Investment companies dominated President George W. Bush's $47 million fourth quarter fundraising, driven by networks of top individual contributors, according to a recent supplement to "The Buying of the President 2004," a book by the Center for Public Integrity detailing the financial interests behind each presidential candidate.
Trial lawyers led the way for the Democrats running for president.
All of Bush's ten largest donors for the period are linked to bundlers who have pledged to donate from $100,000 to $250,000 as part of the president's Pioneer and Ranger Programs.
Seven of the ten are financial services companies.
The largest donors for the quarter were Pricewaterhouse Coopers ($122,750), MBNA Corp. ($93,750), Deloitte & Touche LLP ($73,525), Southern Co. ($67,147), and Goldman Sachs Group ($65,750).
Rounding out the list were Merrill Lynch & Co. Inc. ($58,904), United Services Automobile Association Group ($57,775), Rooney Holdings/Rooney Brothers ($56,000), and UBS AG Inc. ($54,850).
Among the most significant movers was credit card giant MBNA Corp., which jumped into second place on Bush's list of career patrons, trailing Enron Corp. by just $6,000.
At least 40 individuals from the Delaware-based company donated the maximum $2,000 amount during the last three months of 2003. Bush's fundraising strategy of having individuals raise large sums ("bundling") may have played a role at MBNA, which is headed by former CEO Charles M. Cawley and Executive Vice Chair Lance Loring Weaver. Cawley and Weaver are both Bush "Rangers," fundraisers who pledge to raise $250,000 for the president.
In addition to being among Bush's top donors, the seven financial services companies all lobbied on bills and issues that were being considered by the president. Some issues listed on these companies' lobbying forms included the dividend tax cut, bankruptcy reform and even the PATRIOT ACT, according to disclosures from the Senate Office of Public Records. Other legislative issues affecting these companies include the president's proposal to privatize Social Security and auditing regulations following the Enron scandal.
Overall, the Bush campaign raised just over $131 million in 2003 and had $99 million in the bank at the end of last year, according to reports filed with the FEC last week. So far, the president has raised almost $30 million more than all the democratic candidates combined. The president raised amounts at a rate of $577,000 a day. In contrast, former Vermont Governor Howard Dean raised $67,000 a day, Sen. John Kerry, D-Mass., brought in $64,000 a day and Sen. John Edwards, D-NC, averaged $45,000 a day.
With some of his largest donations for the quarter coming from Microsoft ($20,313), IBM ($14,387) and Compaq ($8,247), Dean showed he does not only raise money on the Internet but from Internet-related companies.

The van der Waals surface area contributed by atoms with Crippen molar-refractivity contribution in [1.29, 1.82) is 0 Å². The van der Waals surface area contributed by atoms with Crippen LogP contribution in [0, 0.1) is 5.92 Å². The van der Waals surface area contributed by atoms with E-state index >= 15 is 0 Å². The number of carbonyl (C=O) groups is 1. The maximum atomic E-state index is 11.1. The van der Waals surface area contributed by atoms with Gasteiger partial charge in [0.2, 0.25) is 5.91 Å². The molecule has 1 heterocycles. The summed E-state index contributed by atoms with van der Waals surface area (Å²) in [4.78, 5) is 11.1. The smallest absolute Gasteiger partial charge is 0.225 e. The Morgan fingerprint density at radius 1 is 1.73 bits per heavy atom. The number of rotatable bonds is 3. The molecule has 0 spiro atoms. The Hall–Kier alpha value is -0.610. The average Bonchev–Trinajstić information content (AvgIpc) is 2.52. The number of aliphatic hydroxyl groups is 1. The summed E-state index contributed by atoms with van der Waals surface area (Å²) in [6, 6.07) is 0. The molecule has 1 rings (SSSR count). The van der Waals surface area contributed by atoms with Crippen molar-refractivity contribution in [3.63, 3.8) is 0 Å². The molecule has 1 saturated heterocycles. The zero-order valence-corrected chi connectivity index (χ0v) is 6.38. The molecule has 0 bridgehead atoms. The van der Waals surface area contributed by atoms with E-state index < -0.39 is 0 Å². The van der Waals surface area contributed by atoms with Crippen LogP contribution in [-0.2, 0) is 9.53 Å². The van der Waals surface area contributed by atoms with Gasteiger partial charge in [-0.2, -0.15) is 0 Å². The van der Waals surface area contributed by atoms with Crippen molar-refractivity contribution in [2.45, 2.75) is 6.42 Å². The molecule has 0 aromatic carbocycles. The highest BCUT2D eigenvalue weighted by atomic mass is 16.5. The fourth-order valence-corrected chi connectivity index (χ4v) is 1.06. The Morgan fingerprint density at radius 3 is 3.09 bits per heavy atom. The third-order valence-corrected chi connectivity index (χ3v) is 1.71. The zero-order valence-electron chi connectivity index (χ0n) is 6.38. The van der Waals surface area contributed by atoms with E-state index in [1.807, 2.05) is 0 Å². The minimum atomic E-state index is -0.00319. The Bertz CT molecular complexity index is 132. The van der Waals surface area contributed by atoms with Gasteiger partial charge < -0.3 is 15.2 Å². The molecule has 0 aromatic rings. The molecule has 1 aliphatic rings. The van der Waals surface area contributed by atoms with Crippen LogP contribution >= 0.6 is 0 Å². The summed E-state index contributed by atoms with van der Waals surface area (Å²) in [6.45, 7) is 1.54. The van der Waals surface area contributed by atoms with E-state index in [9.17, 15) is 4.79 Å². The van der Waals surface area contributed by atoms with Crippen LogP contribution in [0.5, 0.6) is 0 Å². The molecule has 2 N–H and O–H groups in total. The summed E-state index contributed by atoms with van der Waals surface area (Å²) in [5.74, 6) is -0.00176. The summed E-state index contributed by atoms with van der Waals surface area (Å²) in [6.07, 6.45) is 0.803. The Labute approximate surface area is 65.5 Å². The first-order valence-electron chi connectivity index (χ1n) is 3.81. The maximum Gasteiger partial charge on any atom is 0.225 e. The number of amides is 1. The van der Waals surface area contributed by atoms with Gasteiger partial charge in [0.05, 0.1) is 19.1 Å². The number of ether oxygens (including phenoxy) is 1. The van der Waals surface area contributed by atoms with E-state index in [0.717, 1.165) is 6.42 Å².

The top career patron to Dean's campaign continues to be Time Warner ($73,000) and University of California ($45,000). Dean, whose drop in the polls and fundraising took place after his disclosures, also received large contributions from financial services contributors like Citigroup ($10,280), Morgan Stanley Dean Witter ($8,796) and UBS AG ($8,781) late in 2003.
Kerry's largest donor in the quarter was the personal-injury law firm of Heard, Robins, Cloud, Lubel & Greenwood LLP ($28,000). In fact, law firms made up half of Kerry's top ten career patrons, including his top donor Mintz, Levin, Cohn, Ferris, Glovsky and Popeo, which employ's Kerry's brother and has donated $232,736. Other firms include Hale and Dorr LLP ($129,858) and Skadden, Arps, Slate, Meagher & Flom ($125,550).
Trial lawyers accounted for six of the largest 10 donors to Sen. Edwards for the quarter and make up eight of his top 10 career patrons. The other two are Steven Bing ($907,000) and Goldman Sachs Group ($174,350). Interestingly, Edwards' second largest donor during the second quarter was his own campaign workers, who donated more than $11,000.
Top Quarter Patrons
|1||Pricewaterhouse Coopers||$122,750||Partner Richard R. Kilgus|
|2||MBNA Corp.||$93,750||CEO Charles M. Cawley and Senior Executive Vice Chair Lance Loring Weaver|
|3||Deloitte & Touche LLP||$73,525||Partner Paul Maynard|
|4||Southern Co.||$67,147||Executive Vice President Dwight H. Evans|
|5||Goldman Sachs Group||$65,750||CEO Henry M. Paulson Jr. and Managing Partner George H. Walker IV||Limited Partner Peter R. Coneway|
|6||Merrill Lynch & Co. Inc.||$58,904||CEO E. Stanley O'Neal|
|7||United Services Automobile Association Group||$57,775||CEO Robert G. Davis|
|8||Rooney Holdings/Rooney Brothers||$56,000||Chair Frances Rooney|
|9||UBS AG Inc||$54,850||UBS Wealth Management USA CEO Joseph J. Grano|
|10||Morgan Stanley Dean Witter & Co.||$44,250||Managing Director William H. Strong|
Top Quarter Patrons list is based on contributions to Bush-Cheney '04 Inc. and Bush-Cheney '04 Compliance Committee Inc. through Dec. 31, 2003. The Pioneers and Rangers listed are based on names published by Texans for Public Justice.